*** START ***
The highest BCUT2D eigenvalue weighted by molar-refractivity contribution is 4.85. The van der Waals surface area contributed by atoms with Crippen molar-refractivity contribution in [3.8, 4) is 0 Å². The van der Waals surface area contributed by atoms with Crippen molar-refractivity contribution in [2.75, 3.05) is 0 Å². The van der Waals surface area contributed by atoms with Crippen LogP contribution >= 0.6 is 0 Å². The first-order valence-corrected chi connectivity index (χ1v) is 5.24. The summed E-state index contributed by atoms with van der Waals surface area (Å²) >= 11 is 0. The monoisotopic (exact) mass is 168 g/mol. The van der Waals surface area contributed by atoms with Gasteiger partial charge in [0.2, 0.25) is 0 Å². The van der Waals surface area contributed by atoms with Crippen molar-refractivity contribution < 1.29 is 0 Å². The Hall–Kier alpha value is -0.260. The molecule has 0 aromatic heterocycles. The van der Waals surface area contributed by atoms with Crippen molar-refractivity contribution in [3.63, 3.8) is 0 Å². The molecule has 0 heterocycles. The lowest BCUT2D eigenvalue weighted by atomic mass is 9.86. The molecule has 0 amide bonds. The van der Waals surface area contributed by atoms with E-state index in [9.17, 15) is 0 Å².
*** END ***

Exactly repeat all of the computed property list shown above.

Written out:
The highest BCUT2D eigenvalue weighted by molar-refractivity contribution is 4.85. The van der Waals surface area contributed by atoms with Crippen molar-refractivity contribution in [3.8, 4) is 0 Å². The van der Waals surface area contributed by atoms with Crippen molar-refractivity contribution in [2.75, 3.05) is 0 Å². The van der Waals surface area contributed by atoms with Crippen LogP contribution >= 0.6 is 0 Å². The first-order valence-corrected chi connectivity index (χ1v) is 5.24. The summed E-state index contributed by atoms with van der Waals surface area (Å²) >= 11 is 0. The monoisotopic (exact) mass is 168 g/mol. The van der Waals surface area contributed by atoms with Gasteiger partial charge in [0.2, 0.25) is 0 Å². The van der Waals surface area contributed by atoms with Crippen molar-refractivity contribution < 1.29 is 0 Å². The Hall–Kier alpha value is -0.260. The molecule has 0 aromatic heterocycles. The van der Waals surface area contributed by atoms with Crippen molar-refractivity contribution in [3.63, 3.8) is 0 Å². The molecule has 0 heterocycles. The lowest BCUT2D eigenvalue weighted by atomic mass is 9.86. The molecule has 0 amide bonds. The van der Waals surface area contributed by atoms with E-state index in [9.17, 15) is 0 Å².